Welcome to summer in the Klaserie Private Game Reserve—an exhilarating and, dare we say, scorching affair!

As we transition from spring to summer, a magical transformation unfolds in our surroundings. The most noticeable changes? The rising temperature, often soaring beyond 45 degrees Celsius, and the palpable humidity. Yet, these elements serve as pleasant reminders of our location in this wild and captivating land.

Following the initial rains, the onset of summer brings a visible shift in the flora. Trees and grass respond eagerly, as if awaiting nature’s blessing, bursting into color and vitality. This not only adds beauty to the landscape but also provides essential nourishment for the grazers and browsers, creating a vital link in the area’s ecological cycle.

Tulela is nestled along the humble yet robust Ntsiri River, meandering through the mopane belts of the region. Mopane trees, distinguished by their characteristic leaves and bark, play a crucial role in the ecosystem. For humans, they offer practical and medicinal uses, while for animals, they provide both fodder and a “safe space” due to their abundance.

There’s a special connection between the people of this land and the mopane tree, an ancient bond. In late October and throughout November, a unique event unfolds—the arrival of a moth with a soul mission: to lay eggs.

The mopane worm, the larval stage of the emperor moth (Gonimbrasia belina), thrives on mopane trees. With a wingspan of up to 13.5 cm, the adult mopane emperor moth is a magnificent and conspicuous creature, capable of causing consternation among the faint-hearted with its bat-like flight.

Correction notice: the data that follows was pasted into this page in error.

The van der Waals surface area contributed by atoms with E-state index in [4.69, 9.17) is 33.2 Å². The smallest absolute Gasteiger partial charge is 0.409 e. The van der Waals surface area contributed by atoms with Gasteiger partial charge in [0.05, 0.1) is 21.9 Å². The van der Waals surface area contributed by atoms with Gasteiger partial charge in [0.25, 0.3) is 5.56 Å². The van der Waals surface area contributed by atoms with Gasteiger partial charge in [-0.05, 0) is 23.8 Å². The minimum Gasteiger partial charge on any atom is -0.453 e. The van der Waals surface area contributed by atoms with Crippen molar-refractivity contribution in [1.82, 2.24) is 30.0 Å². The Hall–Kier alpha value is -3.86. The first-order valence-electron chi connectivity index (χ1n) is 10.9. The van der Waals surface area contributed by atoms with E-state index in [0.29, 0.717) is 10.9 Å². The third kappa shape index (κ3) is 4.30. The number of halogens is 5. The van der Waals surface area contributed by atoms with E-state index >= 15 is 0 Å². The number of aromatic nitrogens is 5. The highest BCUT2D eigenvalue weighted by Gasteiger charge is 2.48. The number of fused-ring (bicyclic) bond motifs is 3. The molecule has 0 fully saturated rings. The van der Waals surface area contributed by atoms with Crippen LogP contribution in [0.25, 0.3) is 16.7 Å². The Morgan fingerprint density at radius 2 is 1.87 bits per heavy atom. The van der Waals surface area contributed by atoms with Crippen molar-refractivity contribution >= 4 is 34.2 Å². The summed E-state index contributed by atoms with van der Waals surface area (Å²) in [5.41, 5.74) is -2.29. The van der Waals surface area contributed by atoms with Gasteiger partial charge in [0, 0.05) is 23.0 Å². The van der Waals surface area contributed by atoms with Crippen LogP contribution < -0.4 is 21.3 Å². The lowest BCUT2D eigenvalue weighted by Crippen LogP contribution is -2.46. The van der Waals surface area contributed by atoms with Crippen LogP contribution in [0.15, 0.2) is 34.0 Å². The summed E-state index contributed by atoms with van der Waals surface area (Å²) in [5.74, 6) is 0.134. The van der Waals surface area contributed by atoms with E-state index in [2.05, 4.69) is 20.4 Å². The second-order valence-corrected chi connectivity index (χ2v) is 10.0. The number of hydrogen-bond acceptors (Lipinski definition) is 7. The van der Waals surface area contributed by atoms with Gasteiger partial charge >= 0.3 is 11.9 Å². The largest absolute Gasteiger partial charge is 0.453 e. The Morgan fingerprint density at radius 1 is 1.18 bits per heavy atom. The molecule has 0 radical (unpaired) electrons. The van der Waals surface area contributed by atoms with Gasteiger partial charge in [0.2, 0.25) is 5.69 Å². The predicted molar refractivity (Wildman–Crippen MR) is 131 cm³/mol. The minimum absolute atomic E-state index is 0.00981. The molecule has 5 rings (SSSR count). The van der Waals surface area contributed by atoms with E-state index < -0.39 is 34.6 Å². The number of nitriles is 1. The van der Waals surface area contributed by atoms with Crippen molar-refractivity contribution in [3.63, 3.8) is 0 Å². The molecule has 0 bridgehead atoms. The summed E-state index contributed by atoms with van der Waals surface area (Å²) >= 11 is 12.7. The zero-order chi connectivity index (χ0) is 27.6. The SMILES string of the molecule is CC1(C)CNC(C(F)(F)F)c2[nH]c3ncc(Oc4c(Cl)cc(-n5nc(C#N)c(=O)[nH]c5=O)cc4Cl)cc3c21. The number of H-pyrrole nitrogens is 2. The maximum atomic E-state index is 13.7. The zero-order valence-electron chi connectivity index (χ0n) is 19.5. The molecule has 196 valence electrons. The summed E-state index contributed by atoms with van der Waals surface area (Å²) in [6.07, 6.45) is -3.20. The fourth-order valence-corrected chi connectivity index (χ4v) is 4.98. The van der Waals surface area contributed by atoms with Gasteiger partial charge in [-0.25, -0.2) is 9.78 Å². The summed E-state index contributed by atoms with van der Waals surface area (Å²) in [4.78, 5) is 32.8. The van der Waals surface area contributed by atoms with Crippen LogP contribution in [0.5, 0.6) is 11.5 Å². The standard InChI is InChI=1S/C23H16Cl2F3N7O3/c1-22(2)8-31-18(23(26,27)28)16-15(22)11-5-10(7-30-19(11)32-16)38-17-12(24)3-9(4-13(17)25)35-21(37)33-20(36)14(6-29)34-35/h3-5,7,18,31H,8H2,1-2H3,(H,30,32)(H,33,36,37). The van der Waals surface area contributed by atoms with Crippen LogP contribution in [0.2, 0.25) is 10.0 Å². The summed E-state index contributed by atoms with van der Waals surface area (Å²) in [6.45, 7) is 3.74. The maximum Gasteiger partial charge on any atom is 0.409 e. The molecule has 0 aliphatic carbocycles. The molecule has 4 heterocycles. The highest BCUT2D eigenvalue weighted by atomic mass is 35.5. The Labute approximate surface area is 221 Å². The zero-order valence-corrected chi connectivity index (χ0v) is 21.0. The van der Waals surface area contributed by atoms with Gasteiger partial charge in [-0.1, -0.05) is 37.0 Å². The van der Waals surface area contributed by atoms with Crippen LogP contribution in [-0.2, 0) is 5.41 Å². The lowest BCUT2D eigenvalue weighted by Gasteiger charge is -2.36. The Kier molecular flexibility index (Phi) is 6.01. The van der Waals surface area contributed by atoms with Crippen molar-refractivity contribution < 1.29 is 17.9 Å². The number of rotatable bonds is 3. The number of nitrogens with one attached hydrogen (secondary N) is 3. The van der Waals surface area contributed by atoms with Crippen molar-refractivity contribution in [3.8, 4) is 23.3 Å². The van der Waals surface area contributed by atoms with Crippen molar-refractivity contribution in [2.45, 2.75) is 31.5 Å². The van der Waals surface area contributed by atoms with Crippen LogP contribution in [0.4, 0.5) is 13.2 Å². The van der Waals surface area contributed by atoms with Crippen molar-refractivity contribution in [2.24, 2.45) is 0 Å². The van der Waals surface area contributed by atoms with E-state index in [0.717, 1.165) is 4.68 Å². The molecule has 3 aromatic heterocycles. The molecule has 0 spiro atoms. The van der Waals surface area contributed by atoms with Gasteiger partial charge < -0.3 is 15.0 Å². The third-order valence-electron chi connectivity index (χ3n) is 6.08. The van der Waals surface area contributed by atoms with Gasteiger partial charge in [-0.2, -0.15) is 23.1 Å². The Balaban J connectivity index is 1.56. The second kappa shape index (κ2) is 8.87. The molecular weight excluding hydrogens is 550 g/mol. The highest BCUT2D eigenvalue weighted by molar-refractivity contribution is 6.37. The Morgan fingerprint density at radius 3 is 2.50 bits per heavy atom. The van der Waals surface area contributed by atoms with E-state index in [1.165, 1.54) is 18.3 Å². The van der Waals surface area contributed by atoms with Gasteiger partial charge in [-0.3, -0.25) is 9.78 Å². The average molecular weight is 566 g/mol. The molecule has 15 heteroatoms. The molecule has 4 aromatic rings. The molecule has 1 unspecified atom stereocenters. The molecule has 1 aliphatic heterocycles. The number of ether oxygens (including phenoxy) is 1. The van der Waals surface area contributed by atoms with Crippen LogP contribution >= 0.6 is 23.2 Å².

The moth’s lifespan is fleeting, measured in days, dedicated solely to finding a mate. Equipped with large, feathery antennae, the male detects the delicate perfume of a virgin female over long distances. The subsequent eggs, laid in batches of about 150 on the trees in spring, give rise to young larvae that play a crucial role in the local food chain.

As these larvae mature, they become as thick as a man’s finger and about seven centimeters long, providing sustenance for both humans and animals. Birds and insects prey on them, while their pupae are sought after by jackals, warthogs, and antbears.

This is just the beginning of our summer adventure, with the promise of more heat and rain to come. Join us at Tulela for exciting bush adventures with our guests. Every day is a privilege and a lesson in this remarkable place—a haven of peace.

Stay tuned for more; let us know what you think!